Axos Bank is a digital bank founded in July 2000 with one product, a basic checking account. The San Diego-based bank has since focused on providing innovative products and solutions, including personal loans, to customers nationwide. Potential borrowers can prequalify online with no credit damage and obtain personalized loan options and rates.

Marcus is the consumer bank and lending arm of investment bank Goldman Sachs. Established in 2016, the lender offers personal loans of up to $40,000.

SoFi, short for Social Finance, offers personal loans of up to $100,000 to borrowers with very good to excellent credit. The nationwide lender was founded in 2011 and is known for offering loans with no fees. In addition to personal loans, SoFi offers student loans, auto and student loan refinancing, home loans, and small-business financing.

Personal loan interest rates decreased this week, trending slightly lower for three-year and five-year loan terms. Here are the average personal loan rates offered to well-qualified applicants with a credit score of 720 or greater, as of Oct. 31:

    • Three-year personal loan term: 17.71% (up from 16.24% a week ago).
    • Five-year personal loan term: 18.73% (up from 17.42% a week ago).

Personal loan rates vary widely based on creditworthiness. Borrowers with very good or excellent credit scores will see much lower interest rates than those with fair or poor credit, as seen in the chart below:

Powered by Bankrate

A good interest rate on a personal loan is lower than the national average, according to the credit bureau Experian. And if you’re consolidating high-interest credit card debt, you’ll want to find a personal loan with a lower interest rate than what you’re currently paying on your credit cards. You’ll pay down debt faster on a low-interest personal loan than on a credit card with a higher rate, says David Bakke, personal finance expert at Dollar Sanity, a financial education website.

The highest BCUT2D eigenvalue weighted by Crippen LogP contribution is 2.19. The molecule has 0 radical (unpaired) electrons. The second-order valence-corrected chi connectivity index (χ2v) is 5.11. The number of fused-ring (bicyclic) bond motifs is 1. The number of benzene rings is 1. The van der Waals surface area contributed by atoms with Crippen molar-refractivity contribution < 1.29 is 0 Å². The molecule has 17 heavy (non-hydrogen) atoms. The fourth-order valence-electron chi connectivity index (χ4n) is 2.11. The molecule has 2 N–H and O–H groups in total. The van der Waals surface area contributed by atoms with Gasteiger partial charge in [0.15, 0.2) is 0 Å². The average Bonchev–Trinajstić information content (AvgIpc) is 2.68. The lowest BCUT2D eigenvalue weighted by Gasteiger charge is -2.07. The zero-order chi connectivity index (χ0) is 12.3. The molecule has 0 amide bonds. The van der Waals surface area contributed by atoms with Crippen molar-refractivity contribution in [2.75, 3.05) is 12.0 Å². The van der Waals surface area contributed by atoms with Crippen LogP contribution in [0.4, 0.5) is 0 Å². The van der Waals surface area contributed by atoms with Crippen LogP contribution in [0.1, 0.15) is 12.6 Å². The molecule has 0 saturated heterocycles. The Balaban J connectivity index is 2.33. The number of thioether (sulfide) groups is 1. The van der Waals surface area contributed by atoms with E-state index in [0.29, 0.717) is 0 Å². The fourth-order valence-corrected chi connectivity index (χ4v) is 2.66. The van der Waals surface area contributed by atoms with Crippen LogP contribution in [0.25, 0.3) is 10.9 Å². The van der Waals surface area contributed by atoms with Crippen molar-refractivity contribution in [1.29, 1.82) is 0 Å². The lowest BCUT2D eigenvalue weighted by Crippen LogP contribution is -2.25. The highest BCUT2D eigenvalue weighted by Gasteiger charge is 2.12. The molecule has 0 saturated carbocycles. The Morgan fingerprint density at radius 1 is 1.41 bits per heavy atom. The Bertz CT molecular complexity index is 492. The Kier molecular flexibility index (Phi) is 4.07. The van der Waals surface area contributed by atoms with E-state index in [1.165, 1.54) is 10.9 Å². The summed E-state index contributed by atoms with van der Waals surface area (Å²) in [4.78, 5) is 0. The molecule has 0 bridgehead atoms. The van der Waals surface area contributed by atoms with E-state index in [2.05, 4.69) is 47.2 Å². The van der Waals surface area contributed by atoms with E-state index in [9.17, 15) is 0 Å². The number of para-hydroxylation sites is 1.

Personal loan interest rates decreased this week, trending slightly lower for three-year and five-year loan terms. Here are the average personal loan rates offered to well-qualified applicants with a credit score of 720 or greater, as of Oct. 31:

    • Three-year personal loan term: 17.71% (up from 16.24% a week ago).
    • Five-year personal loan term: 18.73% (up from 17.42% a week ago).

Personal loan rates vary widely based on creditworthiness. Borrowers with very good or excellent credit scores will see much lower interest rates than those with fair or poor credit, as seen in the chart below:

Powered by Bankrate